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Parental smoking and the risk of middle ear disease in children: a systematic review and meta-analysis.

OBJECTIVE: A systematic review and meta-analysis of studies of the association between secondhand tobacco smoke (SHTS) and middle ear disease (MED) in children.

DATA SOURCES: MEDLINE, EMBASE, and CAB abstracts (through December 2010) and reference lists.

STUDY SELECTION: Sixty-one epidemiological studies of children assessing the effect of SHTS on outcomes of MED. Articles were reviewed, and the data were extracted and synthesized by 2 researchers. MAIN OUTCOME EXPOSURES: Children's SHTS exposure.

MAIN OUTCOME MEASURES: Middle ear disease in children.

RESULTS: Living with a smoker was associated with an increased risk of MED in children by an odds ratio (OR) of 1.62 (95% CI, 1.33-1.97) for maternal postnatal smoking and by 1.37 (95% CI, 1.25-1.50) for any household member smoking. Prenatal maternal smoking (OR, 1.11; 95% CI, 0.93-1.31) and paternal smoking (OR, 1.24; 95% CI, 0.98-1.57) were associated with a nonsignificant increase in the risk of MED. The strongest effect was on the risk of surgery for MED, where maternal postnatal smoking increased the risk by an OR of 1.86 (95% CI, 1.31-2.63) and paternal smoking by 1.83 (95% CI, 1.61-2.07).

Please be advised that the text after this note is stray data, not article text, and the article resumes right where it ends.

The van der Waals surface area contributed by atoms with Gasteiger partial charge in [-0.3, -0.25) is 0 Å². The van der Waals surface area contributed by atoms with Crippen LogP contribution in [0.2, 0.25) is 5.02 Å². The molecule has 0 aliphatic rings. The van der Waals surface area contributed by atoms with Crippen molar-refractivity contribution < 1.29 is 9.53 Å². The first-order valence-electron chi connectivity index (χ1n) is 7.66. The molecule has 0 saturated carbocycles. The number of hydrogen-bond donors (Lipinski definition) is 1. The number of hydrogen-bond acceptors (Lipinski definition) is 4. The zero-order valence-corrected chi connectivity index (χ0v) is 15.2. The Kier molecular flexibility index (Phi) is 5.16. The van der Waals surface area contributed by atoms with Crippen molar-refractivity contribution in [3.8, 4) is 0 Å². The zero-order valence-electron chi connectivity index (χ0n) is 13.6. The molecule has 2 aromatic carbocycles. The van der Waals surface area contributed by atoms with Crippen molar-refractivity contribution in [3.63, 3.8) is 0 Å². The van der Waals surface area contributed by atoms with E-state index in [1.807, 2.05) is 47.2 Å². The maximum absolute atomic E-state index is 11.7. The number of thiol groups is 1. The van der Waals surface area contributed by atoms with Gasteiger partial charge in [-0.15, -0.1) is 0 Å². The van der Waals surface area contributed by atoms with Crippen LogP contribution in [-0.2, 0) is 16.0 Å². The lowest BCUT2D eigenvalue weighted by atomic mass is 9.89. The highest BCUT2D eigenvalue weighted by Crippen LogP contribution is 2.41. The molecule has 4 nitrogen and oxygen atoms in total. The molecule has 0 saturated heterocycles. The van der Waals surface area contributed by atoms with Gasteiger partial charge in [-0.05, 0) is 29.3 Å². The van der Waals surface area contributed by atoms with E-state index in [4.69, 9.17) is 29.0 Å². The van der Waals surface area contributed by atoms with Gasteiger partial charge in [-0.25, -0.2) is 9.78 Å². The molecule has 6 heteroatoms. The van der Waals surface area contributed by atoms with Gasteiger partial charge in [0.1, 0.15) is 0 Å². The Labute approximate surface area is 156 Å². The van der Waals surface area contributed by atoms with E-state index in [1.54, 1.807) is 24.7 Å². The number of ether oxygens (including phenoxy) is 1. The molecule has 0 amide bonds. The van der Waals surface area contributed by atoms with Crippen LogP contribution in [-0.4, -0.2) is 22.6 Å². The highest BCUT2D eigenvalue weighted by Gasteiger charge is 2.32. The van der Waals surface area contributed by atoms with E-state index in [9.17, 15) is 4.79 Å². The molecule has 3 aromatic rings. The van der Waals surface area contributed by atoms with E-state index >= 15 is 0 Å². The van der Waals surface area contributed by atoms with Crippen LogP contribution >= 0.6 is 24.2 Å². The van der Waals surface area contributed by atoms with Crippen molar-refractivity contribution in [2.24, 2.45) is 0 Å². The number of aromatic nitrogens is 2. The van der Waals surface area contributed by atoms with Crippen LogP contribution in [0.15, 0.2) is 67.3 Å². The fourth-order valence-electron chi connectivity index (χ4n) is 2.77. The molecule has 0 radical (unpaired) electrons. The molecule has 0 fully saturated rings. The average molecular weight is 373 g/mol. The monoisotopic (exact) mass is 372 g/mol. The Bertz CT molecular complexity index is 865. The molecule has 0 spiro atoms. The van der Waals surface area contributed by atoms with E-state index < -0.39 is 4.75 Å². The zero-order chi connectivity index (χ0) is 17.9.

CONCLUSIONS: Exposure to SHTS, particularly to smoking by the mother, significantly increases the risk of MED in childhood; this risk is particularly strong for MED requiring surgery. We have shown that per year 130 200 of child MED episodes in the United Kingdom and 292 950 of child frequent ear infections in the United States are directly attributable to SHTS exposure in the home.

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